David Haston, who was born in Currie on April 19, 1940, went from these small steps to becoming one of the most successful mountaineers of his generation. He is perhaps best known as the first mountaineer to climb the south-west face of Mount Everest, but he first came to prominence after climbing many of Scotland’s hardest routes – including Gob on Carnmore in Wester Ross in April 1960 and Turnspit on Aonach Dubh in Glencoe in 1961 – alongside fellow Edinburgh man Robin Smith.
In 1966 he made the first ascent of the Harlin Direct on the north face of the Eiger. It was named after American John Harlin, a fellow climber on the trip who died when his rope snapped during the ascent. Haston and Harlin’s team of British and American climbers had originally been in competition to reach the summit with a group of Germans, but when the harsh reality of the ascent became clear the groups joined forces. However, a commemorative stone laid for Haston outside the post office on Lanark Road, Currie inaccurately states that the local boy was the first Briton to climb the North Face of the Eiger, when the Harlin route up the mountain is actually a much more difficult challenge.
Haston was also hired by Clint Eastwood to act as an adviser on the film The Eiger Sanction, a climbing thriller which was sadly panned on its eventual release in 1975.
But Haston had a darker side to his personality, one said to be fuelled by a fondness for the “demon drink”.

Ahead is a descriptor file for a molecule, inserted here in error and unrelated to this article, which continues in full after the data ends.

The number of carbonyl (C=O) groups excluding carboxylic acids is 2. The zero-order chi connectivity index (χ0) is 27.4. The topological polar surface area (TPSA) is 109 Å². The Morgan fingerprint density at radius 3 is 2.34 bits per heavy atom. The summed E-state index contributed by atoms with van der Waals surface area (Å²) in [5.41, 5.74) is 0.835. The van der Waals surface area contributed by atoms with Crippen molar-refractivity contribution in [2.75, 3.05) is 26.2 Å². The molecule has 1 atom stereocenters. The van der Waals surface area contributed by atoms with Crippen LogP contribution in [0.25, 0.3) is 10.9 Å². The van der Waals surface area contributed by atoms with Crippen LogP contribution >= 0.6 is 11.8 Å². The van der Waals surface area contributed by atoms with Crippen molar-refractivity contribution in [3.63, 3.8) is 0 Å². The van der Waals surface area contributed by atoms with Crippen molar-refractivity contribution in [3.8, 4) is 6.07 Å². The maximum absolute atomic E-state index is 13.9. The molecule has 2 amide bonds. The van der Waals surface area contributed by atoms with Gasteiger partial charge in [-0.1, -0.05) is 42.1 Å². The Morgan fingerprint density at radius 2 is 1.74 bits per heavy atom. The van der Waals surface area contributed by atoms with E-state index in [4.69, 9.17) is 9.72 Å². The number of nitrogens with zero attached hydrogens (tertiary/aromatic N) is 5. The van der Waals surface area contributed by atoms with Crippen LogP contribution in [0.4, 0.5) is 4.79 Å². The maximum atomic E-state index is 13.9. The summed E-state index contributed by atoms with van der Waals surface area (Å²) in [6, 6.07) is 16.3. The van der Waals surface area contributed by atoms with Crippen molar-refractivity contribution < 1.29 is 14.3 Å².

Fellow climber Doug Scott, of Nottingham, who had accompanied Haston to the top of Mount Everest in 1975, often spoke out in defence of his friend, saying he did not recognised the “Mick Jagger of mountaineering” tag given to Haston by the media. But even he could not deny that Haston had a chequered past. In 1965, the year before tackling the Harlin Direct, Haston was sentenced to 60 days in Barlinnie after running down three young walkers with a transit van in Glencoe. One of the walkers, an 18-year-old student, died of his injuries. Haston, who had been drinking before getting behind the wheel, was also said to have ignored a three-year driving ban after being released from prison.
However, to David Buchanan, the main point of the exhibit is to let people know about the history of climbing in their area, and perhaps bring a few more fans to the sport.
He said: “Though climbing walls have been around for a lot longer than people realise – for example, there used to be one at Meadowbank – when I started climbing back in the day your main option was to find somewhere close to home where you could practise. The Currie Wa’s have certainly contributed much to the history of Scottish climbers and Scottish climbing and deserve to be commemorated for that.”
Haston died in 1977 at the age of 36 when he was caught up in an avalanche while on a skiing day-trip from his home in Leysin, Switzerland. Ironically, he was in the process of writing a book where the main character survives an almost identical event.
The exhibition is open now and will run until the end of May.